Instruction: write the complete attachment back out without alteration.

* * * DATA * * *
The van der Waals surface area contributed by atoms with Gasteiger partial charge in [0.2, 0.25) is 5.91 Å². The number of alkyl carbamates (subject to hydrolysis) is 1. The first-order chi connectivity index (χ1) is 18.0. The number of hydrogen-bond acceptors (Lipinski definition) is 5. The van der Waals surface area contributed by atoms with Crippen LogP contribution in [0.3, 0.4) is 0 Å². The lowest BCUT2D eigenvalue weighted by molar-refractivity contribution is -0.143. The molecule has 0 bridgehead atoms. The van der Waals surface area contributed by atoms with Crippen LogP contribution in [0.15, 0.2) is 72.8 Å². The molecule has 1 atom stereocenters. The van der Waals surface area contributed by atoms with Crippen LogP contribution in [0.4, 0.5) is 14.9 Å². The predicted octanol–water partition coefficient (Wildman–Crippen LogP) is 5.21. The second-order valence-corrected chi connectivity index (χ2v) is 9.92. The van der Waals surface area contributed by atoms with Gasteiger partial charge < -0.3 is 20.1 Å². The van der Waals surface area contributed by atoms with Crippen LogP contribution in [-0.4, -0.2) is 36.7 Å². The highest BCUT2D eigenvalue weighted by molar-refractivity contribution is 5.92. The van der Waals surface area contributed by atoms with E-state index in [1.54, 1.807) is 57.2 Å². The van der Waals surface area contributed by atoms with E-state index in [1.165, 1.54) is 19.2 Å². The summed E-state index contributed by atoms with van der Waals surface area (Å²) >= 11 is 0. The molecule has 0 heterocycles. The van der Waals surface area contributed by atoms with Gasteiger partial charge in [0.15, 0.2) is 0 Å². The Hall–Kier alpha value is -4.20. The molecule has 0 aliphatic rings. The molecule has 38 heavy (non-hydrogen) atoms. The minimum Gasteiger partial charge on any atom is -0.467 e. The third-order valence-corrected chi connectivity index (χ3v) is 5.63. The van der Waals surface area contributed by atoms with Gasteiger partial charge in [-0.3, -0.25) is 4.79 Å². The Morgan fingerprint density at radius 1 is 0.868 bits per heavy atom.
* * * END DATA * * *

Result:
The van der Waals surface area contributed by atoms with Gasteiger partial charge in [0.2, 0.25) is 5.91 Å². The number of alkyl carbamates (subject to hydrolysis) is 1. The first-order chi connectivity index (χ1) is 18.0. The number of hydrogen-bond acceptors (Lipinski definition) is 5. The van der Waals surface area contributed by atoms with Crippen LogP contribution in [0.3, 0.4) is 0 Å². The lowest BCUT2D eigenvalue weighted by molar-refractivity contribution is -0.143. The molecule has 0 bridgehead atoms. The van der Waals surface area contributed by atoms with Crippen LogP contribution in [0.15, 0.2) is 72.8 Å². The molecule has 1 atom stereocenters. The van der Waals surface area contributed by atoms with Crippen LogP contribution in [0.4, 0.5) is 14.9 Å². The predicted octanol–water partition coefficient (Wildman–Crippen LogP) is 5.21. The second-order valence-corrected chi connectivity index (χ2v) is 9.92. The van der Waals surface area contributed by atoms with Gasteiger partial charge < -0.3 is 20.1 Å². The van der Waals surface area contributed by atoms with Crippen LogP contribution in [-0.4, -0.2) is 36.7 Å². The highest BCUT2D eigenvalue weighted by molar-refractivity contribution is 5.92. The van der Waals surface area contributed by atoms with E-state index in [1.54, 1.807) is 57.2 Å². The van der Waals surface area contributed by atoms with E-state index in [1.165, 1.54) is 19.2 Å². The summed E-state index contributed by atoms with van der Waals surface area (Å²) >= 11 is 0. The molecule has 0 heterocycles. The van der Waals surface area contributed by atoms with Gasteiger partial charge in [0.15, 0.2) is 0 Å². The Hall–Kier alpha value is -4.20. The molecule has 0 aliphatic rings. The molecule has 38 heavy (non-hydrogen) atoms. The minimum Gasteiger partial charge on any atom is -0.467 e. The third-order valence-corrected chi connectivity index (χ3v) is 5.63. The van der Waals surface area contributed by atoms with Gasteiger partial charge in [-0.3, -0.25) is 4.79 Å². The Morgan fingerprint density at radius 1 is 0.868 bits per heavy atom.